Moving from CircleCI to GitHub Actions (GHA)

TBD:  HL to provide background on the motive and strategy

GHA Impressions

Porting over the functionality from CircleCI was tedious, but fairly straightforward. Current progress can be seen in this fork. The design of small components combined with access to the runners via self-hosting (seldom necessary), made the development process pretty accessible. Being able to tie into the GitHub event stream allows for improved and simplified release processes that can be adopted incrementally.

Secrets management was simple and straightforward. Secrets are defined in the repo settings, and are injected for use by the action definition. Logging output was properly obfuscated whenever a secret was used.  

Minimal changes were required to Gradle based build tasks, though the delegation to gradle for publishing and tagging complicates things.  Suggest removing those concerns from gradle. It makes sense for gradle to know how to produce artifacts like tarballs and docker images, but release related metadata should be managed externally.

The use of self-hosted runners should likely be avoided due to cost and security concerns.


File Permissions: File ownership and permissions get pretty convoluted when using any docker based action. Since they have no notion of the UID to run as, their output ends up being owned by root. This action was used to work around the problem, and it can be avoided all together by using Github hosted runners instead of self-hosted ones.

Test Splitting: A large portion of the time spent was to re-implement test splitting so many hosts can all run the tests in parallel. This is a feature supported by CircleCI, but the only GHA support for this function to be found is still in alpha. We are currently only dividing the number of tests evenly across runners, however there is another means of test splitting that warrants investigation: one based on the test timings available via a previous runs junit results.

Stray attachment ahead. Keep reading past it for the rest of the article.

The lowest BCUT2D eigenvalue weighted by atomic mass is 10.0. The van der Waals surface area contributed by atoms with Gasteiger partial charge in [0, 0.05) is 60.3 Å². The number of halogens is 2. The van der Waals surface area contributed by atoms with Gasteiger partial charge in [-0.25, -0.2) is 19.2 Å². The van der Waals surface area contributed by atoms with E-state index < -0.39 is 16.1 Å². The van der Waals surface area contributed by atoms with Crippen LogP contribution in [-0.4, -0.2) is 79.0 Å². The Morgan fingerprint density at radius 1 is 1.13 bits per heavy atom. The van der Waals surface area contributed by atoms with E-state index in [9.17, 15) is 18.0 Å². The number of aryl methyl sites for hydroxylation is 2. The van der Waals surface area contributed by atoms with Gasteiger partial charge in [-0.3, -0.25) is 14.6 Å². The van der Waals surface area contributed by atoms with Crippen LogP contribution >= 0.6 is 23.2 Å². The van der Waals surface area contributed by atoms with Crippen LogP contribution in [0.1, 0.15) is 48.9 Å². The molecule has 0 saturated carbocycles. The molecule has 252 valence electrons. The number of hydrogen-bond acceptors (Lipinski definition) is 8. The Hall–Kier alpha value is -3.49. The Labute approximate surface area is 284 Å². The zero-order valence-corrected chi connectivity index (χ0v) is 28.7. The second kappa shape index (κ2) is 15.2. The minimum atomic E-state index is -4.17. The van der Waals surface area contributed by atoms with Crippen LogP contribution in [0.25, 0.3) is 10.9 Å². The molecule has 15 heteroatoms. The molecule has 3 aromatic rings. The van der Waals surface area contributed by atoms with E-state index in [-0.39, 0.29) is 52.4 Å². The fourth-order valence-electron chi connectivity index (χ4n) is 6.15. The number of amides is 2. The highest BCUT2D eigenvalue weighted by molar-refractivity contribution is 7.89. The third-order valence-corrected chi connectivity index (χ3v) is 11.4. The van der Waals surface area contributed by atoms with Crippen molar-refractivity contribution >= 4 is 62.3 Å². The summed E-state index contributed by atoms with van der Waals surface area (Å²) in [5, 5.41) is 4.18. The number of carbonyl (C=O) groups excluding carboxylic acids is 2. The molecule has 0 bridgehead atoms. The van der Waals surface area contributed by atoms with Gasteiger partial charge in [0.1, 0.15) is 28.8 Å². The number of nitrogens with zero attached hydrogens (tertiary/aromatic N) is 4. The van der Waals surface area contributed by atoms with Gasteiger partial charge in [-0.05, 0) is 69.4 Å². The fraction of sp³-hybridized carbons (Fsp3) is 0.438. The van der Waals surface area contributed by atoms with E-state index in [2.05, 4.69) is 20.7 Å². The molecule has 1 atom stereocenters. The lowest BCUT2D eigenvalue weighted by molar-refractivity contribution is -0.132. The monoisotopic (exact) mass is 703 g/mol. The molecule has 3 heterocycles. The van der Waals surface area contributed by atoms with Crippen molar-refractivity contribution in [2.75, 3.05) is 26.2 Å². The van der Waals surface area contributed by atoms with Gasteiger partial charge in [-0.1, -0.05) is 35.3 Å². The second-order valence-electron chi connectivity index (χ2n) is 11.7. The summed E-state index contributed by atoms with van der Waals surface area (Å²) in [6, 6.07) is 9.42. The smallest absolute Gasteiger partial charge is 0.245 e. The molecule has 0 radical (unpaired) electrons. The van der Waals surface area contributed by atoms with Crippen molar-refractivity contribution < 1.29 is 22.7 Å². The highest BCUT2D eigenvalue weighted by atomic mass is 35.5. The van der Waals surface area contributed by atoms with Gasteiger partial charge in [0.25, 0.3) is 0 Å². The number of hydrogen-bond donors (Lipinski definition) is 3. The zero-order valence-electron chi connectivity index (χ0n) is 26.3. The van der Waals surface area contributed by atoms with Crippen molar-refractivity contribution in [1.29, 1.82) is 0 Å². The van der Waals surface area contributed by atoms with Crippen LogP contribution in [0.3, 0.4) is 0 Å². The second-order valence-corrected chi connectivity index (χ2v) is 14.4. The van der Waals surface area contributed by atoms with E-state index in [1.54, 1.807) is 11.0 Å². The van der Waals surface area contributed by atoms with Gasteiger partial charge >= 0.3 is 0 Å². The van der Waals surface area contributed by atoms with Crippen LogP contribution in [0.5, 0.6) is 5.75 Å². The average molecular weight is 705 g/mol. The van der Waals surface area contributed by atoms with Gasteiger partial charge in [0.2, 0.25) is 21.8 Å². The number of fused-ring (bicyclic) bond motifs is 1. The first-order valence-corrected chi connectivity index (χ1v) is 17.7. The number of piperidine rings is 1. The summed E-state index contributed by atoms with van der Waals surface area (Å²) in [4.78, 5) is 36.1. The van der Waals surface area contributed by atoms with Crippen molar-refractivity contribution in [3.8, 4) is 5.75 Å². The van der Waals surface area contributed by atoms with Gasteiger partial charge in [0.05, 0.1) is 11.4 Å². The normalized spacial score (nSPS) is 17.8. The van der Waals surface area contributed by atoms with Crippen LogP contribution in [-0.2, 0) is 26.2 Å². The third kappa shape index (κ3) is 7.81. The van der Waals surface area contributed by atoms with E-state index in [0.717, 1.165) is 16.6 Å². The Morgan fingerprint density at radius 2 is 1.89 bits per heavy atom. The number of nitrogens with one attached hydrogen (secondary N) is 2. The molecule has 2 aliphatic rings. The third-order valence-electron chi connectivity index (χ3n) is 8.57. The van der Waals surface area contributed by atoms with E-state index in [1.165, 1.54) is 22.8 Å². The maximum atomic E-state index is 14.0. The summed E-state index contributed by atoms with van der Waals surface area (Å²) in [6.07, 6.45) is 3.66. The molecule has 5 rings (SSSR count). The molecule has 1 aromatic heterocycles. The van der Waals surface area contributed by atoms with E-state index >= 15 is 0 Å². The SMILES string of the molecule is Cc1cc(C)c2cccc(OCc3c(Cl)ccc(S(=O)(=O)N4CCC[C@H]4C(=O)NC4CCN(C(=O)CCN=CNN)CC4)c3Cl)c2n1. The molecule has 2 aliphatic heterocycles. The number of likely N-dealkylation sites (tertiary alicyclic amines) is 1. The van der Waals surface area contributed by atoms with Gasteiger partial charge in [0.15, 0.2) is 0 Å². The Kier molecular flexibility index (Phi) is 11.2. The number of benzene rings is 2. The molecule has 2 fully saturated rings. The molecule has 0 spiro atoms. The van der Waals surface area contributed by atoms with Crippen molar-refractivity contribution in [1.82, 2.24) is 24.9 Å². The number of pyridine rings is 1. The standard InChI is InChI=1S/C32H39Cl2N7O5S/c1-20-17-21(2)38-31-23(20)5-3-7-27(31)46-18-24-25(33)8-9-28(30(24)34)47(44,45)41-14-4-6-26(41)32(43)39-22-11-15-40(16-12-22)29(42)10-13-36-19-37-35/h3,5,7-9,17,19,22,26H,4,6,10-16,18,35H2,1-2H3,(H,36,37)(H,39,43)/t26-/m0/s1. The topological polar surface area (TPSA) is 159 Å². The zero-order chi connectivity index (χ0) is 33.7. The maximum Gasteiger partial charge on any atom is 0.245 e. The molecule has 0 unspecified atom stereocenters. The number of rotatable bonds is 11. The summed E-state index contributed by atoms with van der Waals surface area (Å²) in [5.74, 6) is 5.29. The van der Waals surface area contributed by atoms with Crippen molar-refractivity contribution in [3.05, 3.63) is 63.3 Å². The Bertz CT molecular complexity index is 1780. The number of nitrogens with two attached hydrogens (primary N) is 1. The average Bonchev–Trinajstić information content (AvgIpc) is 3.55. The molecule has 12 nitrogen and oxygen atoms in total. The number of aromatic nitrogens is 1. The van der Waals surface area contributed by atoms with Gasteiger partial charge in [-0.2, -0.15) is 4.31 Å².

Cost: While an in-depth cost analysis has not been done yet, suspect it will be nearly free.  Full CI/CD pipeline was runnable on free tier Github hosted runners.

Planned CI/CD Design

Subdivide CI process into reusable phases, and defer long-running and expensive phases till as late and infrequently as possible, while still ensuring maximum potential quality checks.

On new PR open, draft or otherwise, the following actions would happen.

  • check for repo compliance via repolinter
  • check for source code formatting via spotless
  • check gradle tooling validation.
  • compile all code
    • then validate javadocs- this depends on bytecode output.
  • run unitTests
    • any test failures will be annotated on the PR.
    • tests will be sharded to run in parallel.

This is referred to as the pre-review workflow, feel free to take a look at it in this fork, but overall it looks like this:

It takes about 20 minutes, end to end, but if we can be smarter about splitting the unit tests we could easily cut that in half. 

Once the PR is approved, the following can be run in parallel.

  • run integrationTests
  • run acceptanceTests
  • run referenceTests